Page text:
Thid Ave. BID: Small businesses struggle, despite reopening

​​The city reopening is well underway, but many small businesses are struggling to recover, according to one of Mott Haven’s most prominent business boosters. 

Third Avenue Business Improvement District CEO Michael Brady urged small businesses around The Hub to apply for Personal Protective Equipment, during an appearance on BronxNet last week. The city needs to do much more than it has been doing to reverse the trend, he said.

“I think it’s time for New York City to really get serious about small businesses,” said Brady. “We can’t sit here and say that small businesses are the backbone and, you know, life of our city, if we’re not really going to support them both legislatively and through other opportunities.”

The Bronx had the second lowest number of Paycheck Protection Program (PPP) loans among the five boroughs, although small businesses boroughwide did receive more help in the second round. Although the second round bounce helped some businesses get back on their feet, he said, it still falls well short of what’s needed because about a quarter of the borough’s businesses had already gone under when the first round of PPP was distributed. 

The recent lifting of COVID restrictions has helped some small businesses that lacked any margin to recover, but the skyrocketing price of food has forced many to raise their prices, further affecting their bottom line, Brady said.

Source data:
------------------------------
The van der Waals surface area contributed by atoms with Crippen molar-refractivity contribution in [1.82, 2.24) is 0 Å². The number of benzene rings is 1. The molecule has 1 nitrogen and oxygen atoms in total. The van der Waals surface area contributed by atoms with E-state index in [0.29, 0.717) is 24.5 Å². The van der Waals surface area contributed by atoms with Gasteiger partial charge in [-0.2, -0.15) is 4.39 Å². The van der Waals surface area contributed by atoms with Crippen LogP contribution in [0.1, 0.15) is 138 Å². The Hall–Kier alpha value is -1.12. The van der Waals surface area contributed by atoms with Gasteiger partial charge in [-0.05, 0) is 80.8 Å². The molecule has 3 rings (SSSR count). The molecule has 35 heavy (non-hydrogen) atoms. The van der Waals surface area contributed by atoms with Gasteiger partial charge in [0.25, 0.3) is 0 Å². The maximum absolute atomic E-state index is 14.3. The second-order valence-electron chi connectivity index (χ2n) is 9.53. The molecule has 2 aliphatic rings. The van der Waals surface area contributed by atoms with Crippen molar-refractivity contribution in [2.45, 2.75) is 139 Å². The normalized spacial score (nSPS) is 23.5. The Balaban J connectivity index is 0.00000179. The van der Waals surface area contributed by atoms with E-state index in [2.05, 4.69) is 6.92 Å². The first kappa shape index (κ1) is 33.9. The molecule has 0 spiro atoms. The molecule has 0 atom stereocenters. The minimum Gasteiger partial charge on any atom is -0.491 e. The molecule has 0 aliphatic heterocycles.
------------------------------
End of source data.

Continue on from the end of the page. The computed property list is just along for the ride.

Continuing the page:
Councilwoman Vanessa Gibson recently announced a Small Business Relief Bill that will aid small business owners who have been burdened with fines during the pandemic. A long investigation into the city’s rules for small businesses, has led her and fellow Councilmember Mark Gjonaj to conclude that about 200 regulations currently in place to regulate small businesses, are unnecessary because they have no consequences for public health.

One new bill proposes that business owners get a chance to address violations against them before the city can impose any penalties. A second provides them an amnesty period when they have to pay fines.

The city’s treatment of the Bronx during the economic downturn has been nothing new, said Brady.

“We really have to focus on that neighborhood wealth development, to make sure that the next pandemic or the next crisis that happens, the Bronx isn’t left out of the equation again,” he said.